How to Select Fabric for Curtains

Item # X-HT-300005
Roman shades in a bay of windows.

Before you sit down to sew up new shades, curtains or drapes for your home, you need to pick the right fabric. There is a lot to consider when selecting a fabric for window treatments. You want to think about the style of curtain, the décor of the room, and the function of the window treatment. Since the color, pattern and style of your fabric is a personal choice, we’re going to focus on the more objective side of selecting fabric—the function of the window treatment. We hope this guide will help you think through the selection process and feel confident in your decision.

Let’s take a closer look at some of the considerations you’ll want to think through when selecting curtain fabric.

Natural Light: In or Out?

Sheer drapery fabric, Softline Penrose Burnout Champagne

Lightweight sheer fabric: Softline Penrose Burnout Champagne/White

One of the first considerations for curtain fabric should be the amount of light the room gets and whether you want to let the light in or block it out? If you want to block out light, try a heavy fabric with a tight weave or a blackout curtain fabric, like the Softline Suite Collection. You can even back a lighter fabric with a blackout fabric if light blocking is your top priority. See an example of how to use blackout fabric as a liner in our "How to Make a Roman Shade Video" (200595XHT). If you enjoy natural light in your room and want to filter it, try an open weave or a sheer fabric. Fabrics with metallic elements are also great for bouncing the light around a room.

Keep Out the Cold

Insulating Blackout Fabric, Softline Suite Silver fabric.

Softline Suite Silver Blackout Drapery Fabric

It’s also common to want your window treatments to provide some insulation against the cold. A heavier weight fabric with a tighter weave will be better at keeping the cold out than a sheer or open weave fabric. Blackout fabrics often feature insulating properties as well. You can up the insulation factor of any fabric by adding a flannel interlining to the back of the curtains. The interlining will also protect the fabric from UV rays of the sun and add more body.

UV Rays & Colorfastness

UV rated fabric, Sunbrella Sheer Mist Snow.

For great UV resistance try Sunbrella Sheer Mist Snow fabric

The sun’s rays can be really harsh on fabric. You don’t generally think about interior fabrics needing to be UV resistant, but curtains can see a lot of sunlight streaming through the windows. That’s why we recommend thinking about the colorfastness of the fabric you choose for curtains.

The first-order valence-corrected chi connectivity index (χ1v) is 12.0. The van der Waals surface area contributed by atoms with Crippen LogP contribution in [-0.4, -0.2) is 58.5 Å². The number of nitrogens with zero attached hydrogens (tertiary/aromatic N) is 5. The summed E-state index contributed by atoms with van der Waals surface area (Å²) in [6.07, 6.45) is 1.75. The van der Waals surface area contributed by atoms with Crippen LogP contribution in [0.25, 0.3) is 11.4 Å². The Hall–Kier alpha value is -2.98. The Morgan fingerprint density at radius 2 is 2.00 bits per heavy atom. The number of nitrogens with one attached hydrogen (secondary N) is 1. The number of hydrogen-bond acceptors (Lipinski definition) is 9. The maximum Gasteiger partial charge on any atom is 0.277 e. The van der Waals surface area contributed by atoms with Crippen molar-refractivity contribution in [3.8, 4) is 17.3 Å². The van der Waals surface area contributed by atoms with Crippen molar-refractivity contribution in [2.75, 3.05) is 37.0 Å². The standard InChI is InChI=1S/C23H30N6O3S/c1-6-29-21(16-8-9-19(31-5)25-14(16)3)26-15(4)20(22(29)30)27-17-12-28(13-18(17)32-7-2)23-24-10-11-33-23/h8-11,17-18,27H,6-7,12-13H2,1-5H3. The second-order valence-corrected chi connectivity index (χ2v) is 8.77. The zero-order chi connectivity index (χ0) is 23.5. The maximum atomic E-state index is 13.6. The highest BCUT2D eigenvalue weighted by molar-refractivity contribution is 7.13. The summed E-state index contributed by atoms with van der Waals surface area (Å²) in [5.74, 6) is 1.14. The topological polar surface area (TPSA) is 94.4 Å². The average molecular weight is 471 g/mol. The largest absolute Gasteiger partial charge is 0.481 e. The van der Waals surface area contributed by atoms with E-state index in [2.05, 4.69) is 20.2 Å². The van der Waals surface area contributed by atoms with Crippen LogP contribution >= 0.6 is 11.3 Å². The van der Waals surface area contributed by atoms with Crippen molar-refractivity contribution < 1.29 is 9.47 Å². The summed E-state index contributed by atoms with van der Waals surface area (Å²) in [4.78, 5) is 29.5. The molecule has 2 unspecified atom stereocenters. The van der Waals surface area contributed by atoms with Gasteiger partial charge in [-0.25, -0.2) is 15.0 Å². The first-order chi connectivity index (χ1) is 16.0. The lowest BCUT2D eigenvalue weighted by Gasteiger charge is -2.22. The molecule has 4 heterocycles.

This isn’t an issue in every window, so you’ll want to think about your home, which direction the windows face and how much natural light they let in, and decide if this is a concern for you. In general, south-facing windows will see the most sunlight during the day.

If UV exposure is a concern, look for curtain fabrics with UV protective qualities. Solution-dyed and vat dyed fabrics will be the most colorfast and printed fabrics the least. However, you can always add a drapery lining to the back of the fabric to protect the decorative fabric itself from UV rays. Curtain lining is also great for making fabrics a little more opaque and for adding more body for fuller looking drapes.

Fabric Width & Repeat

Large-scale fabric pattern, Jennifer Adams Henley Henna Red

Large-scale pattern Jennifer Adams Home Henley Henna Red

Especially when on a budget, it’s important to consider how many yards of a given fabric your curtain project will require. Fabrics with a thinner width or large repeats could mean you’ll need to do more seaming in drapery panels and order extra fabric to pattern match.

Typically, you want to use the length of the fabric as the length of the curtain so you might need to seam two or more panels together to get the appropriate width for your window. If your fabric has a pattern, note the pattern repeat. For the best looking shades you’ll want the patterns to match at the seam point, and a large pattern repeat can mean you’ll need to order extra fabric to get a good pattern match.

Now that you have a good idea of the functionality you want out of your window treatments you can focus on the design! Browse through thousands of great home décor fabric options.

When you’re ready to order your fabric, check out our post, "How to Measure for Window Treatments" (200593XHT), to help determine the fabric yardage you’ll need.